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TCI Correlational Analyses

TCI Correlational Analyses

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Based on findings from prior research studies, trauma histories have been found to be ubiquitous in psychopathic women. In this study, the Rorschach Trauma Content Index (TCI) was used to better understand the trauma histories of incarcerated women (N = 180). The TCI was significantly correlated with total reported trauma events, reported sexual ab...

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... to the nature of the Rorschach variables selected (unequal distribution, J-Shaped curves; Exner, 1995), these variables were examined with non-parametric statistics (Spearman rho;Viglione, 1995). The TCI correlational analyses found 10 significant correlations (see Table 2). These Though there was not a significant correlation with the TSI-2 TRAUMA scale, there was a positive trend (ρ [73] = .209, ...

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... The splatter effect there, you know how when you hit a water balloon, how it just splatters? Smith et al. (2020) employed the Rorschach Trauma Content Index (Armstrong & Loewenstein, 1990) in a sample of women prisoners, where the experience of child sexual trauma was high; 44.4% met criteria for PTSD and 55% had a trauma-related disorder. They explored the relationship between the Rorschach Trauma Content Index (Armstrong & Loewenstein, 1990) and a number of other personality test measures such as the Personality Assessment Inventory (Morey, 1991) and the Trauma Symptom Inventory-2 (Briere, 2011). ...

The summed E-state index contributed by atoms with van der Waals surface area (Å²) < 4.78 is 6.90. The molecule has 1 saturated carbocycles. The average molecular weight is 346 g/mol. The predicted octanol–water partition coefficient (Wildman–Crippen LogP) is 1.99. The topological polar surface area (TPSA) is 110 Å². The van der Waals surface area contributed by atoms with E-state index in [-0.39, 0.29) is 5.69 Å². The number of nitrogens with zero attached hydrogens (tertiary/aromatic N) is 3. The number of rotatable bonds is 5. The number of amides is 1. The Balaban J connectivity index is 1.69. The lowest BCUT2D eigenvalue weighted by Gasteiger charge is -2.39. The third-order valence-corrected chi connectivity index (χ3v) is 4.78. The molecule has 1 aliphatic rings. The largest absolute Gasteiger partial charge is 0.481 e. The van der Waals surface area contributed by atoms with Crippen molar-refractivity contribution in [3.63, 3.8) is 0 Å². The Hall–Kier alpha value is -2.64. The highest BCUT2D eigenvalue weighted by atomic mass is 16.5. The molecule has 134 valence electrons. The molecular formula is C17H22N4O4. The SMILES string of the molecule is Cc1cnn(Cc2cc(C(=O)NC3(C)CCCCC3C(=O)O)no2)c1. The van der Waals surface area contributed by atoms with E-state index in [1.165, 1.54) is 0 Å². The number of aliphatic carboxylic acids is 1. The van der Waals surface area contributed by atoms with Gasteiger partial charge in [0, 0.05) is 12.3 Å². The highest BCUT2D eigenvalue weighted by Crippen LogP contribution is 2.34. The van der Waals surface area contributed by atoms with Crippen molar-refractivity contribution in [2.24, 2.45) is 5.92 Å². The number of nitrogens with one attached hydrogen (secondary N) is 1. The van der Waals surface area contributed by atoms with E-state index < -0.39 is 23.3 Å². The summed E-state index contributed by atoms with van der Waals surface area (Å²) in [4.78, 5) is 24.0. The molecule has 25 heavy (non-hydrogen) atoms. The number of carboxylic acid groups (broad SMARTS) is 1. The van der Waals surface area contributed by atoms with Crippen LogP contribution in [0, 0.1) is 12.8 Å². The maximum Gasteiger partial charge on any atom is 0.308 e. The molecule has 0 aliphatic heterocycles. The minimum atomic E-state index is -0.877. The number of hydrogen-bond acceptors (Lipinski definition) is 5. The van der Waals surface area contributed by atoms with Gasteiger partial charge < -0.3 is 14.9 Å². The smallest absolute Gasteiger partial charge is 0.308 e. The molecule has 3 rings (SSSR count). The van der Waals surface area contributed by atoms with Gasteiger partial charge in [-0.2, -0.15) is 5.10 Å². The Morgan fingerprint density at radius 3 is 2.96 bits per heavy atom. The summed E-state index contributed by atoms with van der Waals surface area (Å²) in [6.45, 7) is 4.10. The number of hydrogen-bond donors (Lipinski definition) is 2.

... Ganellen (2008) reviews typical Rorschach Scores in defensive protocols: Low R, high Lambda, low Blends, Populars, and Personalizations. The susceptibility of the Rorschach to dissimulation sets of "faking good" or "faking bad" has received additional study, some of which has been inspired by the publication of a great deal of information about the Rorschach, including the actual cards, on Wikipedia (Smith, 2010;Hartmann & Hartmann, 2014). Sewell (2008;Sewell & Helle, 2018) notes that there are few studies on faking good, and for faking bad found that skilled practitioners often misclassify those faking bad as genuine patients. ...
Article
Early research on trauma employing the Rorschach found it to be an ideal instrument, with its red, black, gray, and vibrant colors, to elicit trauma content. Two patterns of Rorschach responses emerged: the constricted pattern, where the evaluee kept to a form-based, avoidant approach to the blot, as if defending against the memories of the trauma, and a flooded pattern, where morbid and aggressive images paralleled that of psychosis. The Rorschach as an instrument continues to demonstrate high sensitivity to the experience of trauma, and research since 2005 has added complexity and additional validation for the use of the Rorschach in the evaluation of the effects of trauma.